“Various charities, especially Rebuilding Together, raised money to renovate their basement, supply a backup generator for the medical equipment, and install a lift so they can hoist Jay into a chair and bathe him in a handicapped accessible bathroom.”
“If you asked me this from the very beginning, if we can handle it, I wouldn’t lie to you. I would say no, that there is no way that we’re going to learn all these things,” said Jay’s dad. “But my wife and I learned everything. We are the respiratory technicians, the physical therapists, occupational therapists, speech therapists, wound care nurse.”
Still, Silvestre said, the Brisenos have no regrets. “We are only thankful,Â that our Jay is with us, that he is alive and living and with us, in our home, every moment of every day,” said the older Briseno. “And little by little, step by step, Jay has regained abilities we were told would be impossible, given the extent of his injuries.”
Joseph Sr. has joined the Christopher and Dana Reeve Foundation which seeks a cure for spinal cord injuries and traumatic brain injury. He has become an ambassador for the Reeve Foundation’s Military Outreach Campaign, created to help all active and retired military with mobility impairment from spinal cord injury or a traumatic brain injury.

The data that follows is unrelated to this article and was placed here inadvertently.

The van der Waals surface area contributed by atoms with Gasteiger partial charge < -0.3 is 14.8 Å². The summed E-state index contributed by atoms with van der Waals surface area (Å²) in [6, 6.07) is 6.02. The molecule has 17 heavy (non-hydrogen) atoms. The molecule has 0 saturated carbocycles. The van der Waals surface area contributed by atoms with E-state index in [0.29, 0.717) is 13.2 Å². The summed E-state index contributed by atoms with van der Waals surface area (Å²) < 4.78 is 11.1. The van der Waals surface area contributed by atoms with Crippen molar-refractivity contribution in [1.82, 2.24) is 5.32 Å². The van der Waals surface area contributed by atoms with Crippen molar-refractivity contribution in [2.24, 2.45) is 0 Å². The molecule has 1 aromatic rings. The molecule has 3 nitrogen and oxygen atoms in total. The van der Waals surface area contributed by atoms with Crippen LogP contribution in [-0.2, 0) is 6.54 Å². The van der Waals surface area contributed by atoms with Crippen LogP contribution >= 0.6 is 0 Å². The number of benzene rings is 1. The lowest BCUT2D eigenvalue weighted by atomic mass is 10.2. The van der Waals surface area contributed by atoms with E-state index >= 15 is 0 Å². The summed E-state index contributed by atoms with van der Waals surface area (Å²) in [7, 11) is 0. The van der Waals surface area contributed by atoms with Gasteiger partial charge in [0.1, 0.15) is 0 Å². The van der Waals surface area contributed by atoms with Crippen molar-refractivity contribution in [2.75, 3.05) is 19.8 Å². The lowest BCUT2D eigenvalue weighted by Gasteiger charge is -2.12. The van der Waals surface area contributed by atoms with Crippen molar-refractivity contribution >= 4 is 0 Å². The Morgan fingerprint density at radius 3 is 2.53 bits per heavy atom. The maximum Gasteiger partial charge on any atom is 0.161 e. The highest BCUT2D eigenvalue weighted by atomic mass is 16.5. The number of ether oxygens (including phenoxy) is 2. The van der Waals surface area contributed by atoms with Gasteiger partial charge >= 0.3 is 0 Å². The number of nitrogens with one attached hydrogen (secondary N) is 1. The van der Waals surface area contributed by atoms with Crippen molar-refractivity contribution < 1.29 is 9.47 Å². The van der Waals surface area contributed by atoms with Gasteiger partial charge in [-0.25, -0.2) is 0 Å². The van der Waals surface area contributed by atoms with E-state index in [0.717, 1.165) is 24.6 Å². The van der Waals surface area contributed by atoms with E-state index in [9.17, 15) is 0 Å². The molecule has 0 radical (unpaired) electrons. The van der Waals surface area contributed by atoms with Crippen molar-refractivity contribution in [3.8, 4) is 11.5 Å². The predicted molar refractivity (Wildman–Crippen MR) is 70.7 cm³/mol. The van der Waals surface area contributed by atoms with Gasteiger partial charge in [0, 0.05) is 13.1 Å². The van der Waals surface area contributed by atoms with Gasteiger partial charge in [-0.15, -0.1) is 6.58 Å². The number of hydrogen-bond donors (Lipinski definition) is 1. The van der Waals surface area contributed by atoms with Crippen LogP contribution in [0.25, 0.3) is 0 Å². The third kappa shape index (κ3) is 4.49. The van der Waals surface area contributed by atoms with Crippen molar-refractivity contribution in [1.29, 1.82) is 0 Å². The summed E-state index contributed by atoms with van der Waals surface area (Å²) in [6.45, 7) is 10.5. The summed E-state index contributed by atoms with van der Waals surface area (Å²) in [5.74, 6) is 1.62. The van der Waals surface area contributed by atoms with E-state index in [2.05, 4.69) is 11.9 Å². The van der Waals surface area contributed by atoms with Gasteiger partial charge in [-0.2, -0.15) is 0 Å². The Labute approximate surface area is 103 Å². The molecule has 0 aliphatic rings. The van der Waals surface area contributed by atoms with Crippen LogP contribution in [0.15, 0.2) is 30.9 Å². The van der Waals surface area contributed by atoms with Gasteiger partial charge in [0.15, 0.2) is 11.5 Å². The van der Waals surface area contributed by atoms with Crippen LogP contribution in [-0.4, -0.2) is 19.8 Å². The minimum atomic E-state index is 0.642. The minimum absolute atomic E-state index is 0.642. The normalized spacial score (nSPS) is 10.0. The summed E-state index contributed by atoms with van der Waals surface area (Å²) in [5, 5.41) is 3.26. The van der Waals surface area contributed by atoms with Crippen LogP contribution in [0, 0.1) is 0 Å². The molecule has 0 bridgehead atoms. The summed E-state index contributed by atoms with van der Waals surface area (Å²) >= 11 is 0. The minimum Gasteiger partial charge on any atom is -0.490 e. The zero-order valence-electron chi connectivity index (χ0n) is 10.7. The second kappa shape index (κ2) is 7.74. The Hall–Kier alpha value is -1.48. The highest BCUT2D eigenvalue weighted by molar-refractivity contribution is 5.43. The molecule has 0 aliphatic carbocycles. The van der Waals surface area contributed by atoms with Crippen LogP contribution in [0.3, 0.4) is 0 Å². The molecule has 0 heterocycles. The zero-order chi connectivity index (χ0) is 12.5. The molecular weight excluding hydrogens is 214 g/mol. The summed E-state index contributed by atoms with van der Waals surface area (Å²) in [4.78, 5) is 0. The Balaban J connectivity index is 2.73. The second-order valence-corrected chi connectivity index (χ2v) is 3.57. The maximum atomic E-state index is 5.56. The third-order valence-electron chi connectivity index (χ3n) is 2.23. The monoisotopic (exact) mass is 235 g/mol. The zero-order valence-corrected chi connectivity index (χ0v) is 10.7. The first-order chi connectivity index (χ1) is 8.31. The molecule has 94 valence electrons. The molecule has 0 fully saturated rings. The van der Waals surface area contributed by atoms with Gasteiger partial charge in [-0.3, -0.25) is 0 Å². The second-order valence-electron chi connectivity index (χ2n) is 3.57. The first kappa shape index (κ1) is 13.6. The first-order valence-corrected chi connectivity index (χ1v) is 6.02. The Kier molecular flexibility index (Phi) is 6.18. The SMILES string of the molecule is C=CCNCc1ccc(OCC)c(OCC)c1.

Briseno said he hopes to promote the Christopher and Dana Reeve Foundation’s Paralysis Resource Center with other Filipino-Americans, the largest Asian-American group to serve in the US military.
Two years ago, writes Silvestre, Briseno was at Capitol Hill to lobby for support for the Reeve Foundation and for stem cell research. He also attends an annual symposium in Washington, D.C. for top scientists in the world doing research on stem cells. Last month, he was at the Reeve Foundation’s headquarters to address a forum where he shared his and his
family’s sacrifices and love for Jay.
Briseno’s case won nationwide attention after Marilynn Marchione of the Associated Press wrote a series of articles about Jay when he was in Tampa, Florida, for rehabilitation. “The articles touched a lot of people’s hearts and brought us many new friends all over the US and some from other countries like Germany and the Virgin Islands,” Jay’s father said.
Joseph and Eva are graduates of the National High School in Cavite city in the Philippines in 1975 and 76 respectively. After learning of Jay’s fate, the alumni association there, according to Joseph, created a special website called “Freedom Page” as a tribute to Jay.
Briseno was shot in the back of the head at point-blank range in a Baghdad marketplace. His spinal cord was shattered, and cardiac arrests stole his vision and damaged his brain.Â As a high schooler, Briseno liked the Discovery Channel and CSI, and wanted to be a forensic scientist or investigator. He was 20 years old, attending George Mason University, when he was called up from the reserves and sent to war.
Various charities, especially Rebuilding Together, raised money to renovate their basement, supply a backup generator for the medical equipment, and install a lift so they can hoist “Jay,” as they call him, into a chair and bathe him in a handicapped accessible bathroom.